Chaia's Smoky Zucchini Tacos

Chaia’s Smoky Zucchini Tacos

Jul 19, 2015 by Christine

If you’re from DC you’re lucky to have tasted Chaia’s amazing seasonal, plant-based tacos. These tacos have started a cult following with people willing to stand in veeerrrry long lines at the farmers’ market. We have endless debates on why they’re so good. Is it the fresh tortillas that made us go out and buy our own tortilla press? The seasonal veggies that are so simply prepared you wonder how they could taste so good? Probably all of the above. Which is why we begged and begged for the recipe to share with you guys. And they’re opening a brick and mortar restaurant at 3207 Grace St NW in Washington DC in just a couple short months!


Smoky Zucchini with Olio Piccante, Goat Cheese & Mint

  • 1 cup extra virgin olive oil
  • 2 jalapeño peppers, seeded and coarsely chopped
  • 2 tsp crushed red pepper
  • 1 tsp smoked paprika
  • sea salt, to taste
  • 2 lb zucchini
  • homemade corn tortillas
  • 6 tbsp creamy chèvre
  • ¼ cup fresh mint

→ The Olio Piccante makes more than you need for this recipe, but use it on sandwiches, eggs, or whatever needs a little pick-me-up.

  1. To make olio: In saucepan, combine olive oil, jalapeño peppers, crushed red peppers, paprika, salt, and bring just to a simmer over medium heat. Remove from heat and pour into a heatproof bowl to let cool. Cover and refrigerate for at least 8 hours, or overnight. Strain oil and keep refrigerated until you are ready to use. It can last up to ten days in a tightly sealed jar in the fridge.
  2. Preheat oven to 375°F.
  3. Trim off zucchini ends and then make ¼-⅓” wide, 3” long zucchini pieces. Toss with with olio and roast until just tender. Add more salt, but only if needed.
  4. Serve in homemade corn tortillas spread with about one tablespoon each of goat cheese and garnish with fresh mint.

Chaia’s Homemade Corn Tortillas

We learned to make our homemade tortillas while travelling in Mexico. Using the corn tortillas as a base, the idea of filling a tortilla originated from farmers’ wives taking the midday meal out to the fields. The tortillas were used as the wrapping. When they are made fresh, they are soft and bursting with flavor. You will need to invest in a tortilla press to make these at home. Also, use Bob’s Red Mill or natural Maseca brand.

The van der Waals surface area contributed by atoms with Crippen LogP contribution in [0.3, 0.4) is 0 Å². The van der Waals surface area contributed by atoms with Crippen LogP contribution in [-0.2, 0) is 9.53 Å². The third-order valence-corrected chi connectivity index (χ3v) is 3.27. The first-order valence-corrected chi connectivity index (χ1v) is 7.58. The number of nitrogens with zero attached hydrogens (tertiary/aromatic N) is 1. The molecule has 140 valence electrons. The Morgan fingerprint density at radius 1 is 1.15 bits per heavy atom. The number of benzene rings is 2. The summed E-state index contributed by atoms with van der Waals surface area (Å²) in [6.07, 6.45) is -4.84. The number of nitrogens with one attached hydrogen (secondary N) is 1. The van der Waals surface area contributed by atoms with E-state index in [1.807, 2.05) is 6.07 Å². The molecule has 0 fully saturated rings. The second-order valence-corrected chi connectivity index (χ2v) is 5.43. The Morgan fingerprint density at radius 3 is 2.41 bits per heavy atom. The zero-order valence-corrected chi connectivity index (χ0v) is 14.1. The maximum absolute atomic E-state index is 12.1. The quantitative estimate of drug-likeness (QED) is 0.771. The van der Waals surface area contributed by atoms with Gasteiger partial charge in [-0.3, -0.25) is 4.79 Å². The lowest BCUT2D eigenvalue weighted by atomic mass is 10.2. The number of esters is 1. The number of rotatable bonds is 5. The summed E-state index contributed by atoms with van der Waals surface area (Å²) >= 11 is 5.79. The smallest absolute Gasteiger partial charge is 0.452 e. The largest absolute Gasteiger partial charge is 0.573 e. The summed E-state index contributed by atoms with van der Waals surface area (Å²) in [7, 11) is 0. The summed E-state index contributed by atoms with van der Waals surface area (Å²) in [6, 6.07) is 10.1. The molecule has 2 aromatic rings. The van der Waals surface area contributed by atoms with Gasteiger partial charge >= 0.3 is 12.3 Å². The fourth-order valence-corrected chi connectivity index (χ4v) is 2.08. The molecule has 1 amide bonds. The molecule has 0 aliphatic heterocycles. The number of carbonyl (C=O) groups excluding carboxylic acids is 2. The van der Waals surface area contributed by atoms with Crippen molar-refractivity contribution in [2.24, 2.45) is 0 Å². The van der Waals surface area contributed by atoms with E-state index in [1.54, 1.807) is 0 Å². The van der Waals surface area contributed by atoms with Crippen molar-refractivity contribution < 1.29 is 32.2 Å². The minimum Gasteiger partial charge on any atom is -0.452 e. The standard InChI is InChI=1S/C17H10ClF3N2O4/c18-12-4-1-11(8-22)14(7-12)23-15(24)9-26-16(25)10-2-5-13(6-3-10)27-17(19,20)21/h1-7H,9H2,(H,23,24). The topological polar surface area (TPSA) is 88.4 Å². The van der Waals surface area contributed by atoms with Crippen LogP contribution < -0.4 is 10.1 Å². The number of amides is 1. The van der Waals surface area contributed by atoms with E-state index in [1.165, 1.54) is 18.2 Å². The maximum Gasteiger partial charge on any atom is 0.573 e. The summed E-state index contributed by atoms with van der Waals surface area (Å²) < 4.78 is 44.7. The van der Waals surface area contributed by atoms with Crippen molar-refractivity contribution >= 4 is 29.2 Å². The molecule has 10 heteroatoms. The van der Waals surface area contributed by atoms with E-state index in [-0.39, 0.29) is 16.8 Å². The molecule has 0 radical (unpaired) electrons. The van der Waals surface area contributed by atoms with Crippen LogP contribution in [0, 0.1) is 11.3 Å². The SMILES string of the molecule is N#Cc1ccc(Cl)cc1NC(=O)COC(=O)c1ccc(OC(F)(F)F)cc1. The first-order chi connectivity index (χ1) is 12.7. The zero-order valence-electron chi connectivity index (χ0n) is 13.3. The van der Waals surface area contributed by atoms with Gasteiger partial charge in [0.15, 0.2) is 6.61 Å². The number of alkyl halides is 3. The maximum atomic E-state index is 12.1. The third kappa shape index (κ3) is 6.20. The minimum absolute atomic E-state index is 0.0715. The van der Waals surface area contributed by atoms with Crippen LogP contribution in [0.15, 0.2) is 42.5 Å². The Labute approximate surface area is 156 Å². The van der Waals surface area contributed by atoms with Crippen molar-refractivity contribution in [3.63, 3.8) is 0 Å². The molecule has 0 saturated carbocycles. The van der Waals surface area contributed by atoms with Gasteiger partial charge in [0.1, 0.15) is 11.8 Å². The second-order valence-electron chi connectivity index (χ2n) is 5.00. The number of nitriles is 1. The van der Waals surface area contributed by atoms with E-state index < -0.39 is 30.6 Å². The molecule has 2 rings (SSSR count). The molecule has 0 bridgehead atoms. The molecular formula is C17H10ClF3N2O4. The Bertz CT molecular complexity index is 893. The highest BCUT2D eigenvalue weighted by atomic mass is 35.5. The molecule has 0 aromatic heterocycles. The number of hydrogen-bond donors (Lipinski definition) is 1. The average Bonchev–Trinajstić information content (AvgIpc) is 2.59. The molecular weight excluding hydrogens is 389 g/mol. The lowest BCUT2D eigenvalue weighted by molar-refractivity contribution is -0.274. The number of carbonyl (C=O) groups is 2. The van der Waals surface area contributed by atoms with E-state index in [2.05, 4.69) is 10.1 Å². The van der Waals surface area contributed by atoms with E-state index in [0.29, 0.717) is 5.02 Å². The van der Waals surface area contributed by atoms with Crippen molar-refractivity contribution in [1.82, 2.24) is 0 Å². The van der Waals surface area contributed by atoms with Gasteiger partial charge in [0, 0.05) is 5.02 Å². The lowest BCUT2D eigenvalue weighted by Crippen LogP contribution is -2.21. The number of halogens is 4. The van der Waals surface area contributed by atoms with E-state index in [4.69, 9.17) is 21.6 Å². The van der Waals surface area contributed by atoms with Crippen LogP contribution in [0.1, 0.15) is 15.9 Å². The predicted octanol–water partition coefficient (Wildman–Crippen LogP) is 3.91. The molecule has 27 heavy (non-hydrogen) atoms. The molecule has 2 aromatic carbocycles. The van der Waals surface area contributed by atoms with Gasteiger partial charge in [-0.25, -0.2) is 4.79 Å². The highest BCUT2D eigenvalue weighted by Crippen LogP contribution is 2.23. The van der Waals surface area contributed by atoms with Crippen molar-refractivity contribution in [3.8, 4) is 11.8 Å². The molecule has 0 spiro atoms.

• 2 cups masa harina
  • sea salt, a generous pinch
  • 1½ cups water, warm, up to 2 cups if needed
  • extra virgin olive oil, a drizzle

→ Makes about 12-15 tortillas.

  1. In a large bowl, combine the masa harina and salt. Add water and mix with your hands. If the masa seems dry, add water a tablespoon at a time until it is not dry, but not so much water that the masa sticks to your hands. The masa will dry out quickly so cover it with a warm, moist kitchen towel if you need to step away for a few minutes.
  2. Next, form the masa into even balls about 2 inches in diameter. Place the dough balls covered with plastic wrap on a baking sheet until you are ready to press them flat. Heat a heavy skillet over medium high. While the skillet is getting hot, press the tortillas.
  3. Cut the top and sides off of a plastic freezer bag leaving the bottom intact. Place the open bag inside the press. Place the masa ball between the two sides of the freezer bag and press into flat tortillas. Peel open the freezer bag and pull off the tortilla carefully.
  4. Place the tortillas (one at a time depending on the diameter of your pan) on to the hot skillet and allow them to become warm and lightly brown. Use a spatula to turn them over. Place them in a napkin-lined basket and cover to keep warm.
  5. Store leftover tortillas wrapped in a sealable plastic bag. Rewarm them in a hot pan or in the microwave for about a minute.